5 things employees need to know about expense reimbursement
No employee wants to pocket the bill for work-related expenses that fall under the employer’s responsibility. Likewise, a worker getting reimbursed by his company for such costs should not have to pay income tax on that money as if it were earned income. However, handling employee expense reimbursement claims cannot be done willy-nilly.
Companies must keep track of everything in detail for both their own accounting purposes and to comply with IRS rules. Failure to do so could cause bookkeeping headaches, raise suspicions about honesty, and land the organization in hot water with the government during an audit.
It’s important to convey to your employees early and often the seriousness of expense reimbursement and the importance of adhering to procedures. The following 5 items are some of the most important topics that employees should pay close attention to.
Reimbursement claims must have a business connection
Yes, this concept sounds obvious — however, some employees may have difficulty grasping the difference. Running to Starbucks to pick up three pounds of coffee for the office machine is likely a business expense. However, stopping in to grab a Frappuccino to drink on the bus commute home may not be. What if they’re traveling, however, then is a Frappuccino a justifiable expense?
Spell out that expenses incurred must relate to service to the employer. Have anyone having trouble determining the difference for an expense talk to his manager or an accounts payable representative.
Documentation is required when employees file for expense reimbursement
Employees should never think that their memory or estimate is “good enough” for the company to issue an expense reimbursement. Make it abundantly clear that all requests need substantiation in the form of a standardized form and supporting document (receipt or detailed bill). It should include the date, place of purchase, amount paid, and purpose of the expense. An employee who has lost a receipt or for some other reason cannot provide the proper paperwork needs to consult management for instruction regarding what to do.
Also, let people know company policy on submitting an original receipt vs. a scanned copy. Many organizations want the hard copy original attached to the expense report. Photocopies may come out blurry and also could raise questions about manipulation. There are similar concerns that one could modify or manufacture digitized receipts. Companies that do accept scans generally require the employee to retain the original in case it is ever needed.
Petty cash is not a free-for-all
Many companies keep a small amount of cash (oftentimes between $50-200) on hand for a designated person to give out for minor purchases. Define for your employees what counts as a petty cash expense and what requires formal submission through customary paperwork. Uninformed staff members may wrongly view petty cash simply as an alternative when they don’t feel like going through the regular process and waiting for a check. Some may even try to submit a purchase that would wipe out all the petty cash on hand in one shot!
Employees asking for petty cash should provide a purchase receipt to the petty cash cashier when seeking expense reimbursement. This action helps to keep the payout system honest and justifies the cashier’s request when seeking company money to replenish the petty cash fund.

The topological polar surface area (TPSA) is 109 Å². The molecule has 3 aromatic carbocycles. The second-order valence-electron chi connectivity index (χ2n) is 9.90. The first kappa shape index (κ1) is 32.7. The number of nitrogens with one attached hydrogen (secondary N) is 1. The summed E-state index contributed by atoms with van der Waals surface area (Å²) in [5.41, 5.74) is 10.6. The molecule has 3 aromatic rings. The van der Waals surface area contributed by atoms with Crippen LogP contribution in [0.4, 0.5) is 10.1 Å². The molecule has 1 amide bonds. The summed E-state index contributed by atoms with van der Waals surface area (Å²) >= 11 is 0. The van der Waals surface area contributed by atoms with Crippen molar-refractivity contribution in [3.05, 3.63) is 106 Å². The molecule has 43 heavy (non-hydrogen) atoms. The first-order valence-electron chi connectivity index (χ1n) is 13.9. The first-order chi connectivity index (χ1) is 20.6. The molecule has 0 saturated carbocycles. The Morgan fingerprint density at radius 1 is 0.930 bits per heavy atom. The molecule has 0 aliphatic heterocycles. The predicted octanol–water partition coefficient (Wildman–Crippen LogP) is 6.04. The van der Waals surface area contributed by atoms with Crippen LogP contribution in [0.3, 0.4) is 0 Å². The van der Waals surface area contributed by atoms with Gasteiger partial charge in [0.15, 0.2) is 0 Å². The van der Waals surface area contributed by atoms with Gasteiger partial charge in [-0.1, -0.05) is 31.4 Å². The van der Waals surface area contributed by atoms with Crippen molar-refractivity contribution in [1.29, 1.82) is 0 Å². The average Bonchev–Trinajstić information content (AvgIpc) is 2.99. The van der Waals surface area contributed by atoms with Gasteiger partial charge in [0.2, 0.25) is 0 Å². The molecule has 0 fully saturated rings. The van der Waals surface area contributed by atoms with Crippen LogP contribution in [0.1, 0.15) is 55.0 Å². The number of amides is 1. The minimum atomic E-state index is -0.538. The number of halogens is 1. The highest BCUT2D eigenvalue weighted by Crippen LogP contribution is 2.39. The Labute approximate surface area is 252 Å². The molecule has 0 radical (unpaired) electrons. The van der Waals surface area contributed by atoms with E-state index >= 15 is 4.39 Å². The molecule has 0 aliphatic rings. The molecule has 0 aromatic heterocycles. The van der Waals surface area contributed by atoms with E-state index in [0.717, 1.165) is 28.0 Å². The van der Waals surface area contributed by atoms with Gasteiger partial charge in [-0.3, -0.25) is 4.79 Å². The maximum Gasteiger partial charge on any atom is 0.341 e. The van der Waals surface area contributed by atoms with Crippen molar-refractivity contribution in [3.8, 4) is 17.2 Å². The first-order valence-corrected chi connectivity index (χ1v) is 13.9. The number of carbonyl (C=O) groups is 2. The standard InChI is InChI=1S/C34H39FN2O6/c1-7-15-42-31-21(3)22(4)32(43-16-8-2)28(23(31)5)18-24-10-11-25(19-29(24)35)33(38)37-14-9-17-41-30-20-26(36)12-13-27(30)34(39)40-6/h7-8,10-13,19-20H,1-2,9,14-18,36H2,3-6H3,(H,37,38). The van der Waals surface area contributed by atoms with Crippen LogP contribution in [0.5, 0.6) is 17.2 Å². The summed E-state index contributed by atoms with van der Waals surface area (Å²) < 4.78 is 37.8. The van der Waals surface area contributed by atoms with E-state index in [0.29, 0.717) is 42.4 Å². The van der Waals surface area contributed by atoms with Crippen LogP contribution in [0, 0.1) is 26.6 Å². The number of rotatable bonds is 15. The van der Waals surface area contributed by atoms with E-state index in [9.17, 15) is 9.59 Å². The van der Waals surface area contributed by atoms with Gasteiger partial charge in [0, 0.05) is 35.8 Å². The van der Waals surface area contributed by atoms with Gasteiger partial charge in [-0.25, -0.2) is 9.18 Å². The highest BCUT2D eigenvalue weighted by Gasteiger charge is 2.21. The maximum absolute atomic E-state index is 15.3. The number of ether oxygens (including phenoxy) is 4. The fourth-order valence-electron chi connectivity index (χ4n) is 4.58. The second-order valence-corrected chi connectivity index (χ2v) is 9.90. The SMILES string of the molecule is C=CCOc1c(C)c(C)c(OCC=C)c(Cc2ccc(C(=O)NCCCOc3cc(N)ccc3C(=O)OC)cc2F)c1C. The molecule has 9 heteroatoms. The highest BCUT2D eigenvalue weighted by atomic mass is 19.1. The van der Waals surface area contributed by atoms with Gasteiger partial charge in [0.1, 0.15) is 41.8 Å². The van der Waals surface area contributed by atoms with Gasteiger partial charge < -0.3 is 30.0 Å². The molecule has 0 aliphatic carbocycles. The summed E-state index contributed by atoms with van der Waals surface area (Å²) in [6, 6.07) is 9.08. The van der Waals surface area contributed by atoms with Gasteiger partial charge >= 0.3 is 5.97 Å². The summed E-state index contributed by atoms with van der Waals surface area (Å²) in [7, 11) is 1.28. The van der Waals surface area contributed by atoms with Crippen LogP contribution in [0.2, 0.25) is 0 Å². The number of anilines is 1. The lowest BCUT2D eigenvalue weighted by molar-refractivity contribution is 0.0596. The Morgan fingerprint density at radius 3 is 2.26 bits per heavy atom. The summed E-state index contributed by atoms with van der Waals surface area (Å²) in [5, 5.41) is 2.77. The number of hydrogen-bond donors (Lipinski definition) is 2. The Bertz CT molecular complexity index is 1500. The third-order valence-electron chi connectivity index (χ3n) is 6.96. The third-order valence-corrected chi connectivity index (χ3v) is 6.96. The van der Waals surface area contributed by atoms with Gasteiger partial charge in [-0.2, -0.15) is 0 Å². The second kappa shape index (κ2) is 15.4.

Items used both personally and professionally need close attention
Organizations need to provide guidance on how to handle company expenses incurred from home. This is especially true during this time period where the COVID-19 pandemic has required many workers to operate remotely. As mentioned previously, reimbursement claims must be connected to the business in order to remain tax-free. Thus, ink and paper used to print out departmental reports is reimbursable, but ink and paper used to print out recipes for one’s cookbook is not. Employer-reimbursed home Internet access is tax-free under the accountable plan rules — but only the percentage of the bill that pertains to business use.
As this information is new territory to many employees and often confusing, consider creating a FAQ. Make employees aware of this list of common questions.
Prompt, accurate expense reimbursement relies on employee knowledge of policy
Obviously, employees want to get their money back quickly and in full. Point out that it is in their best interest to follow guidelines set forth by the company and ask any questions before costs get incurred. Better to understand the maximum reimbursement allowed in different categories, for instance, than to find out later that you exceeded the limit.
Many companies include their expense reimbursement policy in the employee handbook. Putting this information there ensures everyone has access to it to serve as a point of reference. Some of the areas worth covering include:
- Types of costs are eligible for reimbursement.
- How to submit an expense report and proper documentation.
- The length of time workers have to turn in their requests.
- Company preferences for certain suppliers and vendors with which the organization has contracted to provide a lower cost.
- Specifics related to travel, including meals, mileage, lodging, and entertainment.
- Clarity regarding any per diem payments.
Lastly, drive home the point that workers who falsify information will be subject to disciplinary measures. No employee should be looking at expense reimbursement as a money-making venture.
Additional Resource: See 8 common expense reimbursement mistakes to watch out for.